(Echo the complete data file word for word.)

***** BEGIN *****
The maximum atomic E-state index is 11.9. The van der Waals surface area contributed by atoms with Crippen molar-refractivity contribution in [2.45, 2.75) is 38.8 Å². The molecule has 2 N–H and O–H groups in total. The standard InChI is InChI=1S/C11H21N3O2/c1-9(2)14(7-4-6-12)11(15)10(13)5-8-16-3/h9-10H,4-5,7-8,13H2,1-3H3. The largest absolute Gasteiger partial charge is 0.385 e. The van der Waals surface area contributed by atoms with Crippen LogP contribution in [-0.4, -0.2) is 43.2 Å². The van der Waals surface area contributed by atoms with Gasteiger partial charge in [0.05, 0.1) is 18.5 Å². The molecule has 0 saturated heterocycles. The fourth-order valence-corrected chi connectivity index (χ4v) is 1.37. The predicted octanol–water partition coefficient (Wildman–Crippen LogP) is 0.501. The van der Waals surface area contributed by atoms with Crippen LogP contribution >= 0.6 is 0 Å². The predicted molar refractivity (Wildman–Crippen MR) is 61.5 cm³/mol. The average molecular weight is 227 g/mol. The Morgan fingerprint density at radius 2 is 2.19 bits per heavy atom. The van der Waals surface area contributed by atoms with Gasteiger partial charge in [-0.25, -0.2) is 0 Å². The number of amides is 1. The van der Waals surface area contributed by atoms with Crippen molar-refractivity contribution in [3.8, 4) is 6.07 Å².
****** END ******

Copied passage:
The maximum atomic E-state index is 11.9. The van der Waals surface area contributed by atoms with Crippen molar-refractivity contribution in [2.45, 2.75) is 38.8 Å². The molecule has 2 N–H and O–H groups in total. The standard InChI is InChI=1S/C11H21N3O2/c1-9(2)14(7-4-6-12)11(15)10(13)5-8-16-3/h9-10H,4-5,7-8,13H2,1-3H3. The largest absolute Gasteiger partial charge is 0.385 e. The van der Waals surface area contributed by atoms with Crippen LogP contribution in [-0.4, -0.2) is 43.2 Å². The van der Waals surface area contributed by atoms with Gasteiger partial charge in [0.05, 0.1) is 18.5 Å². The molecule has 0 saturated heterocycles. The fourth-order valence-corrected chi connectivity index (χ4v) is 1.37. The predicted octanol–water partition coefficient (Wildman–Crippen LogP) is 0.501. The van der Waals surface area contributed by atoms with Crippen LogP contribution >= 0.6 is 0 Å². The predicted molar refractivity (Wildman–Crippen MR) is 61.5 cm³/mol. The average molecular weight is 227 g/mol. The Morgan fingerprint density at radius 2 is 2.19 bits per heavy atom. The van der Waals surface area contributed by atoms with Gasteiger partial charge in [-0.25, -0.2) is 0 Å². The number of amides is 1. The van der Waals surface area contributed by atoms with Crippen molar-refractivity contribution in [3.8, 4) is 6.07 Å².